The methodologies described herein may be implemented by various means depending upon applications according to particular features and/or examples. For example, such methodologies may be implemented in hardware, firmware, and/or combinations thereof, along with software. Ina hardware implementation, for example, a processing unit may be implemented within one or more application specific integrated circuits (ASICs), digital signal processors (DSPs), digital signal processing devices (DSPDs), programmable logic devices (PLDs), field programmable gate arrays (FPGAs), processors, controllers, micro-controllers, microprocessors, electronic devices, other devices units designed to perform the functions described herein, and/or combinations thereof.

In the preceding detailed description, numerous specific details have been set forth to provide a thorough understanding of claimed subject matter. However, it will be understood by those skilled in the art that claimed subject matter may be practiced without these specific details. In other instances, methods and apparatuses that would be known by one of ordinary skill have not been described in detail so as not to obscure claimed subject matter.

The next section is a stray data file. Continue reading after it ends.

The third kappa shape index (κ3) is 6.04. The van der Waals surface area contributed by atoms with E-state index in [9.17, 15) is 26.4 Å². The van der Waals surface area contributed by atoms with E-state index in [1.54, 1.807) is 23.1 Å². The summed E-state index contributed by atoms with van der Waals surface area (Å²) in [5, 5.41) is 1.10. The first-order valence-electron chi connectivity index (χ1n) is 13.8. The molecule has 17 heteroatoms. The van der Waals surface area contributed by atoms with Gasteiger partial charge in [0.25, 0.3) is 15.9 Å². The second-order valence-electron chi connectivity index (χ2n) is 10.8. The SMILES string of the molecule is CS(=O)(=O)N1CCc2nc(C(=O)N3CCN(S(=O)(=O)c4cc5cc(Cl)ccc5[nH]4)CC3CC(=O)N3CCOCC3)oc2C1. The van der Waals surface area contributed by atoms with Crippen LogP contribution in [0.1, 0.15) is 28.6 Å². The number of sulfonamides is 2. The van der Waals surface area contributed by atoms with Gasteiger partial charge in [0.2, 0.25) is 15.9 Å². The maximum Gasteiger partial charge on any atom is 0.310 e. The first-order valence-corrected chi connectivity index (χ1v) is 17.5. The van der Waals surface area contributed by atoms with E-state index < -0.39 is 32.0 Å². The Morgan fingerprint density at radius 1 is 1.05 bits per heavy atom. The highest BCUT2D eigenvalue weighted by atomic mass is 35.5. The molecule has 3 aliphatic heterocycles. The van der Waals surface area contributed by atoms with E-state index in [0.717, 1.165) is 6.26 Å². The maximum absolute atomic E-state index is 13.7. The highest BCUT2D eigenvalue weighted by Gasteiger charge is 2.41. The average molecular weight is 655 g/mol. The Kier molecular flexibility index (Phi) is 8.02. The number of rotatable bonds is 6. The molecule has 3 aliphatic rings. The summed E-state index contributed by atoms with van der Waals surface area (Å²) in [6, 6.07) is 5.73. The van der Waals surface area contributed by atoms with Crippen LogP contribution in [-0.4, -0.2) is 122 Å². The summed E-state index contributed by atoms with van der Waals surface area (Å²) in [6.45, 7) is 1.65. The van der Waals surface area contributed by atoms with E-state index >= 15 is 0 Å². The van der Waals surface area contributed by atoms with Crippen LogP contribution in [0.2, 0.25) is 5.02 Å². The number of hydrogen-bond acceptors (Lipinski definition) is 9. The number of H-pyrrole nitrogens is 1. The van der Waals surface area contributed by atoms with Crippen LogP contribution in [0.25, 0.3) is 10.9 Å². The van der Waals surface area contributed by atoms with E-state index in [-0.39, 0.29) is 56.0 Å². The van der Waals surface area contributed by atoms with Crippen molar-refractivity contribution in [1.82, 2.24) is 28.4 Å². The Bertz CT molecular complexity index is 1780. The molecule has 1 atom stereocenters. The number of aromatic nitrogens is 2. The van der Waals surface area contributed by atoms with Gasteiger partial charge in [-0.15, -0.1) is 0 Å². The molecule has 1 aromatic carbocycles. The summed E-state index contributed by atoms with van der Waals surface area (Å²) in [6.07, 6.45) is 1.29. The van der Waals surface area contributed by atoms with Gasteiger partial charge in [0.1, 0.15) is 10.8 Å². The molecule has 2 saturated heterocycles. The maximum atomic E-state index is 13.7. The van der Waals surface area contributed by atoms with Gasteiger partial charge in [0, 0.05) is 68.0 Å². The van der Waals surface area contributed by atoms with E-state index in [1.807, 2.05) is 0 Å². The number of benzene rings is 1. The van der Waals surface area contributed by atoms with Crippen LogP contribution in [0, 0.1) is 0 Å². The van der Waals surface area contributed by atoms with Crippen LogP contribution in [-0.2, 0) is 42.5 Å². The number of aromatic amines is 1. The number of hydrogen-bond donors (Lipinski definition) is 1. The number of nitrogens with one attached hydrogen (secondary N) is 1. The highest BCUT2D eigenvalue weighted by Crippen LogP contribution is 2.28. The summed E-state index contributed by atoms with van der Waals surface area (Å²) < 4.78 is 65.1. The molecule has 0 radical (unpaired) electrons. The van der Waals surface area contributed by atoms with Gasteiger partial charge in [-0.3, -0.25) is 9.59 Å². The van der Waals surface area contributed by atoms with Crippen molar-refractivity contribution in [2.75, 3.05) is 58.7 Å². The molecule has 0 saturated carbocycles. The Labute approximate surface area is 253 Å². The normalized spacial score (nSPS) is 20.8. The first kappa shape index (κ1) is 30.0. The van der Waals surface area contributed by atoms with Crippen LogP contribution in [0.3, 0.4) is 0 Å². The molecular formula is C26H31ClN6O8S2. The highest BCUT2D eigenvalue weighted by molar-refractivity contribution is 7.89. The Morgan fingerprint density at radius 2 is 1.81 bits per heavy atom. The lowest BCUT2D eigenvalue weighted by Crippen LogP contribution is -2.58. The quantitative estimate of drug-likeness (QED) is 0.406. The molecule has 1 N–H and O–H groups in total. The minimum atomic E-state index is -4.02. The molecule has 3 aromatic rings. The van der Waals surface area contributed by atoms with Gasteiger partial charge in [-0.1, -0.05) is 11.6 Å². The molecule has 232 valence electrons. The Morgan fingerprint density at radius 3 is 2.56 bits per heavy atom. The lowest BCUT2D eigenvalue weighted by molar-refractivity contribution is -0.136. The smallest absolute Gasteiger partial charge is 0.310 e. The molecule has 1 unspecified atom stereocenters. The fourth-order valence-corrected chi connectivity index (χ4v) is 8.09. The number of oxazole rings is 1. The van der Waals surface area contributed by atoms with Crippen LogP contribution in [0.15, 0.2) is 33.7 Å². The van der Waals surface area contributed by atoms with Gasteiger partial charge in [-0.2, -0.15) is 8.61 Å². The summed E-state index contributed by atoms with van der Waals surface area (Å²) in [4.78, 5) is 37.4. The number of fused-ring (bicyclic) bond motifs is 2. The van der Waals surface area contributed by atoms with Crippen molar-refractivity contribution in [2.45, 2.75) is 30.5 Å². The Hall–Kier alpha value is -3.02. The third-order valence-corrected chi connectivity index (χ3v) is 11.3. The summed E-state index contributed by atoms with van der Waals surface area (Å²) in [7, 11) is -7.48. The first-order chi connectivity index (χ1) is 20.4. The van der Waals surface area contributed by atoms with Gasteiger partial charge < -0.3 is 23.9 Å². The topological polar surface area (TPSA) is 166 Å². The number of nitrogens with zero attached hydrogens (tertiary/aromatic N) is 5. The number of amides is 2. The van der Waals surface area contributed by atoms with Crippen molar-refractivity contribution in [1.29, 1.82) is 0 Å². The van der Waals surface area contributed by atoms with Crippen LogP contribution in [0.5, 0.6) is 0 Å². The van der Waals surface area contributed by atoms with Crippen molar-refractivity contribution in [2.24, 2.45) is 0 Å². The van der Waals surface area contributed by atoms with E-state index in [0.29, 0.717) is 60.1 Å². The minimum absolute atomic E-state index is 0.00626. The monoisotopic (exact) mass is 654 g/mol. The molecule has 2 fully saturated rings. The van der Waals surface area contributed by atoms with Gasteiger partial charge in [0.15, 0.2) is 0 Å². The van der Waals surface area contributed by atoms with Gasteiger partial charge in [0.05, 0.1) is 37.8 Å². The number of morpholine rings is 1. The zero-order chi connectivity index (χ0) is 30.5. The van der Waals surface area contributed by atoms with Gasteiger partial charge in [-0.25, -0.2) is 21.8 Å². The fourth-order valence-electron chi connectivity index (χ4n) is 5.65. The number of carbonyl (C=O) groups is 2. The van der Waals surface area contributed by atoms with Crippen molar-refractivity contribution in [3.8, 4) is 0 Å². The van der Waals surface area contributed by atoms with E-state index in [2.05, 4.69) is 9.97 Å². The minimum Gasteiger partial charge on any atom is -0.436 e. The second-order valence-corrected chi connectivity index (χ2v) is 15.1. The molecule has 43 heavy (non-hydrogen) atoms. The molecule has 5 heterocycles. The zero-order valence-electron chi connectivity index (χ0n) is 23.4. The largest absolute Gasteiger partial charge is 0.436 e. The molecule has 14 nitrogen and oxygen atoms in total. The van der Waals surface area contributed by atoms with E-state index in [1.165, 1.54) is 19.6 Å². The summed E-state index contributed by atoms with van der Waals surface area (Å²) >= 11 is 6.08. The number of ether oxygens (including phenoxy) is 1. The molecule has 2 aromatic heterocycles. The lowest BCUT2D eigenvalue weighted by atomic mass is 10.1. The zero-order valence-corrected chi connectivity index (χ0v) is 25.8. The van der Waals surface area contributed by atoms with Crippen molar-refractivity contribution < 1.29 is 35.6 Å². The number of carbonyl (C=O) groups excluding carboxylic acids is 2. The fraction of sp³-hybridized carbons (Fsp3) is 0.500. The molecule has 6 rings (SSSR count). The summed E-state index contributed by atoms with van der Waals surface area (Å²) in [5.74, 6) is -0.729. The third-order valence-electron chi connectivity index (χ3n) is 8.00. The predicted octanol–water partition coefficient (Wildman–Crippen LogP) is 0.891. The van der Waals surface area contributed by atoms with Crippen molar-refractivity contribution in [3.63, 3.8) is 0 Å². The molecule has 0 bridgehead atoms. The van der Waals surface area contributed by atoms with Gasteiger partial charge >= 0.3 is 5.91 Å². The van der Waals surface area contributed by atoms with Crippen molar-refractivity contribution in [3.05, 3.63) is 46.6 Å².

Some portions of the preceding detailed description have been presented in terms of algorithms or symbolic representations of operations on binary digital electronic signals stored within a memory of a specific apparatus or special purpose computing device or platform. In the context of this particular specification, the term specific apparatus or the like includes a general purpose computer once it is programmed to perform particular functions pursuant to instructions from program software. Algorithmic descriptions or symbolic representations are examples of techniques used by those of ordinary skill in the signal processing or related arts to convey the substance of their work to others skilled in the art. An algorithm is here, and generally, is considered to be a self-consistent sequence of operations or similar signal processing leading to a desired result. In this context, operations or processing involve physical manipulation of physical quantities. Typically, although not necessarily, such quantities may take the form of electrical or magnetic signals capable of being stored, transferred, combined, compared or otherwise manipulated as electronic signals representing information. It has proven convenient at times, principally for reasons of common usage, to refer to such signals as bits, data, values, elements, symbols, characters, terms, numbers, numerals, information, or the like. It should be understood, however, that all of these or similar terms are to be associated with appropriate physical quantities and are merely convenient labels. Unless specifically stated otherwise, as apparent from the following discussion, it is appreciated that throughout this specification discussions utilizing terms such as “processing,” “computing,” “calculating,” “determining”, “establishing”, “obtaining”, “identifying”, “selecting”, and/or the like refer to actions or processes of a specific apparatus, such as a special purpose computer or a similar special purpose electronic computing device. In the context of this specification, therefore, a special purpose computer or a similar special purpose electronic computing device is capable of manipulating or transforming signals, typically represented as physical electronic or magnetic quantities within memories, registers, or other information storage devices, transmission devices, or display devices of the special purpose computer or similar special purpose electronic computing device. In the context of this particular patent application, the term “specific apparatus” may include a general purpose computer once it is programmed to perform particular functions pursuant to instructions from program software.